Poem: For Mars

I have it in mind to write seven planetary odes— hymns for the seven classical planets of the ancient world, and the principal divine forces of the “seven heavens” as laid out in classical Hellenistic/Roman philosophy, and as later used by Medieval Christians, and as later used by Renaissance humanists.

Today being Tuesday, the hymn in question is for Mars.

Hear, valiant Mars, and doff thy red-plumed helm,
Sheath your swordfor now, and lay down your spear,
For lately do your actions overwhelm
So many, and still more are ruled by fear.
Yet justice bound with mercy make the law,
And chaos must be sheathed upon the hip,
As armor must be laid aside at times —
For man’s love of war oft becomes a flaw
When militant hands claim too strong a grip
Upon our spirits: See violence’s crimes

Of wrath with stern and unforgiving eye,
But bend our hearts to love justice and truth,
To honor bravery — AND the infant’s cry —
To dread making soldiers from gentle youth.
Yet give us knowledge to know when to fight,
And hearten us with courage as we need.
Give us good allies in thhe wars to come,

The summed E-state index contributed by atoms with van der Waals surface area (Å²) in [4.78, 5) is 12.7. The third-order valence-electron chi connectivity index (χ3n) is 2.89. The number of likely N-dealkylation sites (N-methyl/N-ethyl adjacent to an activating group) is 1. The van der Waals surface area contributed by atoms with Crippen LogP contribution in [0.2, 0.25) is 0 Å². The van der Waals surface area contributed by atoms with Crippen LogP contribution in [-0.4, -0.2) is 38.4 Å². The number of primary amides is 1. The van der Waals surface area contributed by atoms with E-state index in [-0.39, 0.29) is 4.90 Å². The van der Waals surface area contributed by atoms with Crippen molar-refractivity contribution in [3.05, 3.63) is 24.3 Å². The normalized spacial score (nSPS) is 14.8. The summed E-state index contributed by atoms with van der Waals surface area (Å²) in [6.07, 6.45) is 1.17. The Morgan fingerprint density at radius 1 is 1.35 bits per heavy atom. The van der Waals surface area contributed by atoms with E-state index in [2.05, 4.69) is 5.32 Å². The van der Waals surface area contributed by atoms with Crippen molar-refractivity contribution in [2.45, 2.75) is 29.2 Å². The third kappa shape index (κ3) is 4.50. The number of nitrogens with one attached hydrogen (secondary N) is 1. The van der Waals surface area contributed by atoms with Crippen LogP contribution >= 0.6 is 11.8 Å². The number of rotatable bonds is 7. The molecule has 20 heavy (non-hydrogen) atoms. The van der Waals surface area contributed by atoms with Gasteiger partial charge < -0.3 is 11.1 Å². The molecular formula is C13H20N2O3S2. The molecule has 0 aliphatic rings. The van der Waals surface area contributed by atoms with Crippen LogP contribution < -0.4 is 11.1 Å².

And help us be supplied with weapons bright.
Yet help us care for those who ache and bleed,
And grant peace without grudge when war is done.

Mars, you are lord of the field of battle,
And every conflict stirs you with delight.
Yet temper wrath, as smith works metal,
Nor arm us with the lie that might makes right.
You used to revel in revenge and rage,
And gleefully enjoyed men’s screams of pain,
The sack of cities, and blood in the dust.
Boisterous Mars, grow wiser in your age,
And from the war-god’s prideful boast refrain:
Give us courage — but let our weapons rust.

Venus (for Fridays) and Sun (for Sundays) are already done.

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